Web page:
Payzant, Alvarado Candidates for Top Boston Job
Assistant U.S. Secretary of Education Thomas W. Payzant is one of three finalists in the search for a new superintendent for the Boston public schools.
Mr. Payzant confirmed in an interview last month that he had applied for the job and would likely accept it if it is offered to him.
The list of finalists also includes Anthony J. Alvarado, a former New York City schools chancellor and the current superintendent of Community School District 2 in Manhattan, one of 32 local districts within the city system.
Mr. Alvarado resigned as chancellor in 1984 amid questions about his financial dealings during his earlier service as a community superintendent.
Nonetheless, he has maintained a reputation as an aggressive and innovative school reformer. (See Education Week, 7/14/93.)
Also in the running is Lewis H. Spence, a lawyer with little education experience who has been serving as the state-appointed receiver for the city of Chelsea, Mass.
Mr. Spence has won accolades for helping the city government overcome management and financial troubles.
The seven-member, mayorally appointed Boston school committee has been holding public hearings to interview the finalists. It also has asked them to meet with representatives from parent groups, community organizations, and the local governance councils operating at the city's schools.
The committee plans to appoint a new superintendent by Aug. 15.
A Matter of Timing
Mr. Payzant said he is happy with his job as the U.S. Education Department's assistant secretary for elementary and secondary education. But, he said, he sees the Boston superintendency as an opportunity he should not pass up if it occurs.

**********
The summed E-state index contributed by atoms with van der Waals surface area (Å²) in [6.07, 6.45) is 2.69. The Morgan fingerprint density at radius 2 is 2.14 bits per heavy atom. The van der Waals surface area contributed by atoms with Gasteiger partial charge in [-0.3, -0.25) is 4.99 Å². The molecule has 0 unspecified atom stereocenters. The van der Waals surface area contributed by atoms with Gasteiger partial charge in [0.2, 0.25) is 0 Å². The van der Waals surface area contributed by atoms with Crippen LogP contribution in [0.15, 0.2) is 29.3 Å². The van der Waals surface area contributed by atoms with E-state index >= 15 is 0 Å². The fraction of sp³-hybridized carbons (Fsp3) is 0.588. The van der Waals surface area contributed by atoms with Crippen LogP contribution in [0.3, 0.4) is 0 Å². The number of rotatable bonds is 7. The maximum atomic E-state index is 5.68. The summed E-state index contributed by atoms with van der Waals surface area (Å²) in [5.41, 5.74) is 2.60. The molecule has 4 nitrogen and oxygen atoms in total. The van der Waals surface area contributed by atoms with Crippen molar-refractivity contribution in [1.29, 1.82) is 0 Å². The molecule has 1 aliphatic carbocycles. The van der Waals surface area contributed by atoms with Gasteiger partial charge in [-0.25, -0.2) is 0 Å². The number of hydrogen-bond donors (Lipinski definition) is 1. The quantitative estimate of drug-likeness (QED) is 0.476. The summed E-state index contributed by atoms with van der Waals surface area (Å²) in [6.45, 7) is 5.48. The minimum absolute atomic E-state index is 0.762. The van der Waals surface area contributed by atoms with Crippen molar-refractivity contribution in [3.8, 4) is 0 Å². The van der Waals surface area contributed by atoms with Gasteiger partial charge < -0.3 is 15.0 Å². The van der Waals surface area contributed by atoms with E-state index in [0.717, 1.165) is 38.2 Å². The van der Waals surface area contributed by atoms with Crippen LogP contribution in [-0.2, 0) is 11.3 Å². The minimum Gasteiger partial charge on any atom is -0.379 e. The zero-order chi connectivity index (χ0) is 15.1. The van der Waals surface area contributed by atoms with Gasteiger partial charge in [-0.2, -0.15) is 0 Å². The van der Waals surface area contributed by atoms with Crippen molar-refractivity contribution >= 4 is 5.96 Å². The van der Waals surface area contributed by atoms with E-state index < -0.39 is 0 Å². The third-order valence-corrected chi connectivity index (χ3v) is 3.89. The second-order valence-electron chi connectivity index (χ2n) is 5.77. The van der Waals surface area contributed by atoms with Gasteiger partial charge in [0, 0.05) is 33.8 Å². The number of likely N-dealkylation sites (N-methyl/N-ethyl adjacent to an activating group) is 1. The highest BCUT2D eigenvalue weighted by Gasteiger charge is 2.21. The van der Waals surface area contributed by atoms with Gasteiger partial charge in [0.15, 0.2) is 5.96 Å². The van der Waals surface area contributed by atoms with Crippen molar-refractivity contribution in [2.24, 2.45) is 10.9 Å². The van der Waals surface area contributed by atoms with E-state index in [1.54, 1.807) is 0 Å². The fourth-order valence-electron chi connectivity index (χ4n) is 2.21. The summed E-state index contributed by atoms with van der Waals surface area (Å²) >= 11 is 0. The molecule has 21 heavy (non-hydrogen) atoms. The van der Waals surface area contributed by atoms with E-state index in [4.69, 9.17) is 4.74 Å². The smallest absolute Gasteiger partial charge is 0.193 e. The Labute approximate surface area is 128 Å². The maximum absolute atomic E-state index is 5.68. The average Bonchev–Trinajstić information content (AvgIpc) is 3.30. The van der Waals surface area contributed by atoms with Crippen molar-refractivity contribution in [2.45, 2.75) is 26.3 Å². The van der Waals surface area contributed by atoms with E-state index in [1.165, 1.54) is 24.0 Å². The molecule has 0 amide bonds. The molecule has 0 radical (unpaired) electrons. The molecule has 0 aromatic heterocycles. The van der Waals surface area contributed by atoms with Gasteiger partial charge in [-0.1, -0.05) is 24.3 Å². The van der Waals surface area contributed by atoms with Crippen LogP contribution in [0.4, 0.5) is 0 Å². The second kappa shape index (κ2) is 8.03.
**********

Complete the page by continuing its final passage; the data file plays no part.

"It is a classic timing problem," he said. "I am not looking to leave the department--it is just that Boston is open now."
Mr. Payzant, who previously served as the superintendent of the San Diego, Oklahoma City, and Eugene, Ore., school systems, said he finds the 63,000-student Boston district especially attractive because he believes the city's politicians, community activists, and business leaders have joined to strongly support school reform.
"It seems like the conditions in Boston are really very special right now," he said.
Although U.S. Secretary of Education Richard W. Riley has expressed regrets about Mr. Payzant's possible departure, he has offered no resistance to the assistant secretary's pursuit of the Boston post, a department spokesman said.
Secretary Riley plans to keep Mr. Payzant in his federal job if the Boston school district picks another candidate, the spokes-man added.
The finalists for the Boston job were selected from more than 200 nominees and applicants. A nine-member search panel submitted the finalists' names to the school committee last month.
The new superintendent will replace Lois Harrison-Jones, who left on June 30 after the school committee decided not to renew her four-year contract.